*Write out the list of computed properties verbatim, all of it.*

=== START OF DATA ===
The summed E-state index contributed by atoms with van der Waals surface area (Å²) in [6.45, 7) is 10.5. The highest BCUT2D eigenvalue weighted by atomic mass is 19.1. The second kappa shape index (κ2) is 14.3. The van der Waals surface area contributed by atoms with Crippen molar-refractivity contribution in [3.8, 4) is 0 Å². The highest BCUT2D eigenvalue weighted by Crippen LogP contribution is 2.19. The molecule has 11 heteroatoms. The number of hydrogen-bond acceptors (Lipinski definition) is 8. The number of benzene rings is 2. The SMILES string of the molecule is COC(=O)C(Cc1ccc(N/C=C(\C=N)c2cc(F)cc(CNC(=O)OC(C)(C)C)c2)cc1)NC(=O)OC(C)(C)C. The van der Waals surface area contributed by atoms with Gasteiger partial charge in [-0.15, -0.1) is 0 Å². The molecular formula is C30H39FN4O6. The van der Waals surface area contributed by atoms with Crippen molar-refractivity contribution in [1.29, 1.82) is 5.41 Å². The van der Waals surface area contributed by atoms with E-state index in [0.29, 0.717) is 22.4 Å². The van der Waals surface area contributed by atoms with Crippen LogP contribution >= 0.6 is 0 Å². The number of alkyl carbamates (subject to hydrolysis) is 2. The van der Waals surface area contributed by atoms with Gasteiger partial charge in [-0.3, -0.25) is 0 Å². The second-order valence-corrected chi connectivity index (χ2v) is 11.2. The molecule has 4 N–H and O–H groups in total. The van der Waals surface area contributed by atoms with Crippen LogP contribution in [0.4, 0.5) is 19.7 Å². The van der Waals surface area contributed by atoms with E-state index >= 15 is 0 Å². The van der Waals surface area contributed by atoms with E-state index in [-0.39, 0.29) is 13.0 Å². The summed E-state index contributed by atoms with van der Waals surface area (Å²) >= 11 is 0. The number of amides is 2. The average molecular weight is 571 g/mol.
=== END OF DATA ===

The summed E-state index contributed by atoms with van der Waals surface area (Å²) in [6.45, 7) is 10.5. The highest BCUT2D eigenvalue weighted by atomic mass is 19.1. The second kappa shape index (κ2) is 14.3. The van der Waals surface area contributed by atoms with Crippen molar-refractivity contribution in [3.8, 4) is 0 Å². The highest BCUT2D eigenvalue weighted by Crippen LogP contribution is 2.19. The molecule has 11 heteroatoms. The number of hydrogen-bond acceptors (Lipinski definition) is 8. The number of benzene rings is 2. The SMILES string of the molecule is COC(=O)C(Cc1ccc(N/C=C(\C=N)c2cc(F)cc(CNC(=O)OC(C)(C)C)c2)cc1)NC(=O)OC(C)(C)C. The van der Waals surface area contributed by atoms with Gasteiger partial charge in [-0.15, -0.1) is 0 Å². The molecular formula is C30H39FN4O6. The van der Waals surface area contributed by atoms with Crippen molar-refractivity contribution in [1.29, 1.82) is 5.41 Å². The van der Waals surface area contributed by atoms with E-state index in [0.29, 0.717) is 22.4 Å². The van der Waals surface area contributed by atoms with Crippen LogP contribution >= 0.6 is 0 Å². The number of alkyl carbamates (subject to hydrolysis) is 2. The van der Waals surface area contributed by atoms with Gasteiger partial charge in [-0.3, -0.25) is 0 Å². The second-order valence-corrected chi connectivity index (χ2v) is 11.2. The molecule has 4 N–H and O–H groups in total. The van der Waals surface area contributed by atoms with Crippen LogP contribution in [0.4, 0.5) is 19.7 Å². The van der Waals surface area contributed by atoms with E-state index >= 15 is 0 Å². The van der Waals surface area contributed by atoms with E-state index in [-0.39, 0.29) is 13.0 Å². The summed E-state index contributed by atoms with van der Waals surface area (Å²) >= 11 is 0. The number of amides is 2. The average molecular weight is 571 g/mol.